Normal Serum as Blocking Agent - (Oct/26/2010 )
I have a question on immunostaining, about the step prior to primary Ab staining. By incubating the cells with a blocking agent such as normal serum derived from the same species as the secondary Ab, we can reduce non-specific staining (because the normal serum will coat the cell surface?), as I was told. My questions are:
1. If the normal serum can prevent the binding of the primary Ab to non-cognate proteins, will it not prevent its binding to cognate Ag as well?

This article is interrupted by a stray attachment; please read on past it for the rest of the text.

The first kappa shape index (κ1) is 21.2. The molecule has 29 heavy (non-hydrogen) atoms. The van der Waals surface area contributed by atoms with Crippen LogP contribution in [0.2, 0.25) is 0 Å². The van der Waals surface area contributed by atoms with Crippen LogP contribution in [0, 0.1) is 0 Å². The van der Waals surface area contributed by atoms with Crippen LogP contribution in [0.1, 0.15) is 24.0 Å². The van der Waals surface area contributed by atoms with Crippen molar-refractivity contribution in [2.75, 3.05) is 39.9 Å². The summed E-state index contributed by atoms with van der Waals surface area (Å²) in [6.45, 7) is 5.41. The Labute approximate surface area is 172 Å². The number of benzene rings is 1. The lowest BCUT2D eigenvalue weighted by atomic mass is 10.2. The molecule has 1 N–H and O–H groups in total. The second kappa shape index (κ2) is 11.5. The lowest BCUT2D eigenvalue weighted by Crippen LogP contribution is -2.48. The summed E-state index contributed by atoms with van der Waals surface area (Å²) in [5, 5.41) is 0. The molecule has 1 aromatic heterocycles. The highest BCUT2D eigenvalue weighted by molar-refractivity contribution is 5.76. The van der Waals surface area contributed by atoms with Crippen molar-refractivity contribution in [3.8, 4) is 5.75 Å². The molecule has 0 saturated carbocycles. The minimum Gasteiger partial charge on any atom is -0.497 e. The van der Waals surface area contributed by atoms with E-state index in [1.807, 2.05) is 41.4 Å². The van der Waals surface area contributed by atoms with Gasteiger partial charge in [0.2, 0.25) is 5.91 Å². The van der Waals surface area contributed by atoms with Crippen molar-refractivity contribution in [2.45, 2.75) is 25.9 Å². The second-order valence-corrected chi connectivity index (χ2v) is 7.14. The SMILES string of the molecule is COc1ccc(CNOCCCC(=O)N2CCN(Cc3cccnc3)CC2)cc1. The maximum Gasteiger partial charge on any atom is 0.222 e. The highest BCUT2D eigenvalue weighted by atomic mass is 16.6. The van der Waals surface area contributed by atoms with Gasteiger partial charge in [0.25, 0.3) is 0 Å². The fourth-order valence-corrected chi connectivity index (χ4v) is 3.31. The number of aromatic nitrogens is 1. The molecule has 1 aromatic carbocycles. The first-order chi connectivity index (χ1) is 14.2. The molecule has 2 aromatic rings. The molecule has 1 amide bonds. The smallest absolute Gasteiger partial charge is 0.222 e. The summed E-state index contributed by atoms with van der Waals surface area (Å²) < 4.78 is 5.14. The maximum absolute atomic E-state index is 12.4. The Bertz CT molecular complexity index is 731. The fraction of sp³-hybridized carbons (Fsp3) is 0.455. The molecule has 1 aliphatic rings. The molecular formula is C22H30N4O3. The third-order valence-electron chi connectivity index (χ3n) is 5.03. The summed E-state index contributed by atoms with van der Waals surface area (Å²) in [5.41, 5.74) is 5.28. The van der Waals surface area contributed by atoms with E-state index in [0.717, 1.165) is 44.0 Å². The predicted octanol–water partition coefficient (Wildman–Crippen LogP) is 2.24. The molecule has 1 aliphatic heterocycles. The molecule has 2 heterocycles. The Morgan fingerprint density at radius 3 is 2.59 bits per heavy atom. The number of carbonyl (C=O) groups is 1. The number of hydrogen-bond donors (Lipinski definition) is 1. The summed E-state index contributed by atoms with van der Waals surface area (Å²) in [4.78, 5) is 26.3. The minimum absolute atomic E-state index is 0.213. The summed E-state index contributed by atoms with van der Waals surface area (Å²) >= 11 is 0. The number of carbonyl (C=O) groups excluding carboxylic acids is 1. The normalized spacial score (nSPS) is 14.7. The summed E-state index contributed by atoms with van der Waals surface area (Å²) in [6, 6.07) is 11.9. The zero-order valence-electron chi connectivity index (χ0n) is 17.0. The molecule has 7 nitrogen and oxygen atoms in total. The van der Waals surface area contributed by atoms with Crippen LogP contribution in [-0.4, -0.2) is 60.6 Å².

2. Is the binding of primary Ab to non-cognate proteins on the cell surface not just as likely as its binding to non-cognate proteins in the normal serum, which is derived from a different species from the primary Ab?
Sorry if this question seemed trivial. Thanks in advance.
You're probably right. Still, blocking non-specific binding is not always an exact science. If normal serum works, great! But, as you implied, we won't be surprised if it does not work as expected.